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On Mon, 20 May 2013 06:39:45 -0700, snipped-for-privacy@optonline.net wrote:

Lesson learned the hard way. (Seems I have a bunch of those...)
Don't disassemble a pump if you don't have to!
And thanks for the spelling on "Aye Karumba"; I never knew how to spell it. :)
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DDD-
You still don't.... Not bilingual?
It's spanish.... as in
Ay, caramba!
Google not working in your part of the world?
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On Fri, 17 May 2013 16:43:41 -0700, Oren wrote:

Well, the motors had to be turned in circles in order to remove the 1/2 inch elbow since there was no way the connector was coming off otherwise.
But I *could* have just unbolted the motors at the square flange (and, in hindsight, that's what I *should* have done.
Removing the motors also made it easier to move the pumps about as I juggled the setup (although in hindsight, that wasn't worth the leak).
I'm googling for a Sta-Rite Max-e-Glas II seal replacement DIY, and I see some youtube videos, which I will check out before replacing the seal tomorrow (if I can find a seal in stock at the local pool supply stores).
I'm a bit confused though why both pumps would leak simply from opening them up, as I've opened them up before and didn't have this problem.
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The original pics show an elbow with a nut where the conduit connected to it, ie it's not the new type where the fitting screws into the conduit. So, why exacly was there no way to get that elbow off the end of the conduit without rotating the motor? Loosen the nut, pull and work it side to side until it comes off. If it won't come off, take a propane torch and gently apply a little heat to the outside of the conduit.
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On Mon, 20 May 2013 06:49:05 -0700, snipped-for-privacy@optonline.net wrote:

This is the original motor & 1/2-inch elbow, in situ:

Here is the elbow nut unscrewed, with the motor cap unscrewed:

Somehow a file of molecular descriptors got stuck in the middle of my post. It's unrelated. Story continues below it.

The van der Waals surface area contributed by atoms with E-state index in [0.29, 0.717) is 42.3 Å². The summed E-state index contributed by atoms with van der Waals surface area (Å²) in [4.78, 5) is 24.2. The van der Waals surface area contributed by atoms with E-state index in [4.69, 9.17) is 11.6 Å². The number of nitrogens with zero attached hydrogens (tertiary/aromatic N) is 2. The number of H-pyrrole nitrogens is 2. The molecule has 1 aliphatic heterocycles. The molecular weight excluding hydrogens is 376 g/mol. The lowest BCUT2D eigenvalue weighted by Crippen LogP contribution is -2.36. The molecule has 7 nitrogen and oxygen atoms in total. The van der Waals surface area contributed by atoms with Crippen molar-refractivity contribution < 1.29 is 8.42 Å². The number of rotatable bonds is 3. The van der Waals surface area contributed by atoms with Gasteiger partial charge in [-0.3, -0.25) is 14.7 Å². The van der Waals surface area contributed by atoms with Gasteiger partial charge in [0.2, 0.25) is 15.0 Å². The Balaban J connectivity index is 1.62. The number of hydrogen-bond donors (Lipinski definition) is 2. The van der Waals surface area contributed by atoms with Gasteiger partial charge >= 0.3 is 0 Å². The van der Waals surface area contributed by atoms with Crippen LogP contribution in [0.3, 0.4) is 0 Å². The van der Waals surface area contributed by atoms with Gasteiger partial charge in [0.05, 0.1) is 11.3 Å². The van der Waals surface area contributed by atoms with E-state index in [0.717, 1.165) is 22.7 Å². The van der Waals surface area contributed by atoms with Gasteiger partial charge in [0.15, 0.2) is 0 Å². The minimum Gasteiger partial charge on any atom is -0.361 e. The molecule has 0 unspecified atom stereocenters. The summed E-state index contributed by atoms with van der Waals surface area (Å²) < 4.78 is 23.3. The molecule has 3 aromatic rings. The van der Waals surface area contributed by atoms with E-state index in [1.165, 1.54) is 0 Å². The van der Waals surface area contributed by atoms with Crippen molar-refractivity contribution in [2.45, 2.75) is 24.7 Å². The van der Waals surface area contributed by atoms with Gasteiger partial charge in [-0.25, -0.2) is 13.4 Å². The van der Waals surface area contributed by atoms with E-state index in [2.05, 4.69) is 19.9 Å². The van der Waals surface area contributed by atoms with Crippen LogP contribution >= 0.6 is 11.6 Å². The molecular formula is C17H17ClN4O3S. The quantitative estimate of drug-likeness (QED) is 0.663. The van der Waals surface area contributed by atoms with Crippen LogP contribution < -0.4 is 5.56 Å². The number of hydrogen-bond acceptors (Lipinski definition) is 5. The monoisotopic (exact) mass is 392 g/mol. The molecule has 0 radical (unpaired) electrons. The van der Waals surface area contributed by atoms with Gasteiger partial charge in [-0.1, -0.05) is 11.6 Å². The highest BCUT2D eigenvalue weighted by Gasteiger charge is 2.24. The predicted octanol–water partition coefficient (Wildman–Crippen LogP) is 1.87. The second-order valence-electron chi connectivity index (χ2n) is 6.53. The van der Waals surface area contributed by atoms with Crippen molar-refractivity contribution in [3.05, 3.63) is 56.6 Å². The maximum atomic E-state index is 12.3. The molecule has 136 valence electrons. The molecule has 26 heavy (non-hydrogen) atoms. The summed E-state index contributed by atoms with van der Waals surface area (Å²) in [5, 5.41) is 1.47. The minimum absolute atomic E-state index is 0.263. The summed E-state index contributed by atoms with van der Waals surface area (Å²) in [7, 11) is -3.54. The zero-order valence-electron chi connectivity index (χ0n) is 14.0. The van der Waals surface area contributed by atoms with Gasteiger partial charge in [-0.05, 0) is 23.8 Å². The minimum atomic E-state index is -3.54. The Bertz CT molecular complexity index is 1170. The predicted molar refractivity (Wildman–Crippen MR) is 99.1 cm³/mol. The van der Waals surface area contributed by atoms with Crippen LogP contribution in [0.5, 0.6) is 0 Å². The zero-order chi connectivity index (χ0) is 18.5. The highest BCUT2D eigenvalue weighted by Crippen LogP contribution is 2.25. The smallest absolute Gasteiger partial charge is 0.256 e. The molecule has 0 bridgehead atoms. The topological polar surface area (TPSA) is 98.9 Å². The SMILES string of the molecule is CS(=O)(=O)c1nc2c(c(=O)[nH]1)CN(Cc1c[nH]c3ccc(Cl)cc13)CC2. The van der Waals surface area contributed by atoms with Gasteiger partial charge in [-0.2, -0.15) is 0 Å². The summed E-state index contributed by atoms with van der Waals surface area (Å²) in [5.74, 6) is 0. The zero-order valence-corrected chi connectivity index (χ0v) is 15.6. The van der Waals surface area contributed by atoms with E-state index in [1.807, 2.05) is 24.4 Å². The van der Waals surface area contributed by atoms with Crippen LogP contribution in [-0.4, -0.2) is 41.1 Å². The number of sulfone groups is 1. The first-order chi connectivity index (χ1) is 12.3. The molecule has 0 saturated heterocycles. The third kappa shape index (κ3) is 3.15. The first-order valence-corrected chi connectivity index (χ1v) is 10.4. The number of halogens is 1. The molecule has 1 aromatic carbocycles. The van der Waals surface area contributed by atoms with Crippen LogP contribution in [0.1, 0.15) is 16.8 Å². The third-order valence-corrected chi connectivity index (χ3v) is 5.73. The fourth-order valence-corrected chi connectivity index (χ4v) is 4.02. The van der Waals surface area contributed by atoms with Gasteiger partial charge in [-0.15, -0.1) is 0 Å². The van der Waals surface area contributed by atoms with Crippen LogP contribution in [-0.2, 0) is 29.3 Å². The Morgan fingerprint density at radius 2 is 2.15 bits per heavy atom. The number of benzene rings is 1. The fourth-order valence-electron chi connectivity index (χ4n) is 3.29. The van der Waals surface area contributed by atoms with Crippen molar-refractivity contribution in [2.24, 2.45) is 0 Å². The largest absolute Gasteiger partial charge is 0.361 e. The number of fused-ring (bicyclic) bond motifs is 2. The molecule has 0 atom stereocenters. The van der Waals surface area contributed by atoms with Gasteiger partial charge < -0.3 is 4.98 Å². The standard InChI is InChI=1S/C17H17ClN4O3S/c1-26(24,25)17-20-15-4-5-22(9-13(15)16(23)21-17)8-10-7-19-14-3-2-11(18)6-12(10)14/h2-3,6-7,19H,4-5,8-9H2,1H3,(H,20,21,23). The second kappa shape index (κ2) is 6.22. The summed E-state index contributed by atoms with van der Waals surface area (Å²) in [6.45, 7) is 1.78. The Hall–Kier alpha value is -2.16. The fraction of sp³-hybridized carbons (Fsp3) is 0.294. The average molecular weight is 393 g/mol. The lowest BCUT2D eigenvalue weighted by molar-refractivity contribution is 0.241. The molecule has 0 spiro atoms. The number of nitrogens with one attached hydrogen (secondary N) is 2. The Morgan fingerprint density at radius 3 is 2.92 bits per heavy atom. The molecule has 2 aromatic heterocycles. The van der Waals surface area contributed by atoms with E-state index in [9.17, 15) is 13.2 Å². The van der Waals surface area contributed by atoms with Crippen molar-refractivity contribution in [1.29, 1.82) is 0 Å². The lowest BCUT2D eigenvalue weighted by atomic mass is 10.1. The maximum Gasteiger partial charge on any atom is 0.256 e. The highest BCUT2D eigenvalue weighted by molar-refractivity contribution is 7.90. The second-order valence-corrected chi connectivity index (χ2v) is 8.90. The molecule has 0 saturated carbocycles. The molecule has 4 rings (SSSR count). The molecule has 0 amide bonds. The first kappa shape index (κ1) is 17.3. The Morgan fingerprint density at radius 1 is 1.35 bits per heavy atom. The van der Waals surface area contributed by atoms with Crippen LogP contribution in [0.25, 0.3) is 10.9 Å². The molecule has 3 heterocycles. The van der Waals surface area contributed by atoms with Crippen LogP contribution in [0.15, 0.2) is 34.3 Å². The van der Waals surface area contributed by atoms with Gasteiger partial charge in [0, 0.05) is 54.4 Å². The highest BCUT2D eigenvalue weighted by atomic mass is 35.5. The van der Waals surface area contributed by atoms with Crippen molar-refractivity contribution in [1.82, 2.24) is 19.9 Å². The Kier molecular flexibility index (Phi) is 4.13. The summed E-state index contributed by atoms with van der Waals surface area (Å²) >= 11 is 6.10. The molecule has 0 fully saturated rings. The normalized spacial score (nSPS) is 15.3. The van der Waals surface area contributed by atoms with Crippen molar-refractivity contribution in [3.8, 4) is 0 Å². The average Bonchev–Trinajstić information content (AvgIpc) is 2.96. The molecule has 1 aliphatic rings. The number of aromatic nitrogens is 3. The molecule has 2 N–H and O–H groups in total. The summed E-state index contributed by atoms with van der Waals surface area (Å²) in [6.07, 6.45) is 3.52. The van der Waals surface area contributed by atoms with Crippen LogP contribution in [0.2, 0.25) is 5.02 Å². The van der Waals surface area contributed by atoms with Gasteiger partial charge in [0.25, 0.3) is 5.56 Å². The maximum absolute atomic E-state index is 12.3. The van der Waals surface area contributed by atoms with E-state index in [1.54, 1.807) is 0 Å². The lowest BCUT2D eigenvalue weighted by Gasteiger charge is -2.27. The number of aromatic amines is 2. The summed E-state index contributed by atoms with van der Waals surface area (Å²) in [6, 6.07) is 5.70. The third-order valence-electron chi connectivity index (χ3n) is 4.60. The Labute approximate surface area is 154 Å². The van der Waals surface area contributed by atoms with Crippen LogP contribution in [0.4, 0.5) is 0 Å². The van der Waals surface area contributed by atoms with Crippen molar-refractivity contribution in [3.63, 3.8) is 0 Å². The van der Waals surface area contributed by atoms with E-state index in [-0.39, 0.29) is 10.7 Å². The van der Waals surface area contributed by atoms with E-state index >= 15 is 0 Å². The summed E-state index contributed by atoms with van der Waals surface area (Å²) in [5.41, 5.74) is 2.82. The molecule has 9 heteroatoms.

You have, at best, about an inch of "slack" in the conduit:

That inch of slack is nowhere close to enough to spin the elbow:

And, there's not enough room to pull the wires out either:

That's because of the design of the motor end components, which block off more than half the puny half-inch opening to the elbow.

Even with a straight-through connector (on the spa pump), you still can't pull the wires out because of the design of the components in the end cap of the motor:

The wires just do not come out, even when pulling one by one:
Note: In that pic, I had removed & reinstalled the connector.
Without destroying anything, the only choice left is to spin the motor, which, I might add, still badly twists the wires:

The end result, after untwisting the thick wires, is this:

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start fresh! :) <<<
You change whatever you want but I seriously doubt you'll be able to disguise your particular approach to DIY repairs.
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On Fri, 17 May 2013 22:15:19 -0700, DD_BobK wrote:

Hi Bob,
That was just a joke about the nyms, since Oren is able to discern a lot of unintended things from a single photo.
It's funny you say that though, because you're only caustic to the ones from me. You're perfectly reasonable in the rest of the nyms. No big deal, as I don't actually plan on changing nyms, having stopped that privacy practice about a year ago.
I'm positive that, if I had wanted to change nyms, you'd never be the wiser; but again, I have no plans for that as it's not really an effective privacy measure anyway.
< / off topic discussion >
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DDD-
Be my guest....change away.. we'll see if you can effectively morph and if I can detect...
You're changing in the past didn't seem all that effect.
It just amusement for me at this point.
cheers
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n

e

d

brought this up already. >>>>
Bingo! +2
DDD- You're headed to pump repair or replacement now. :(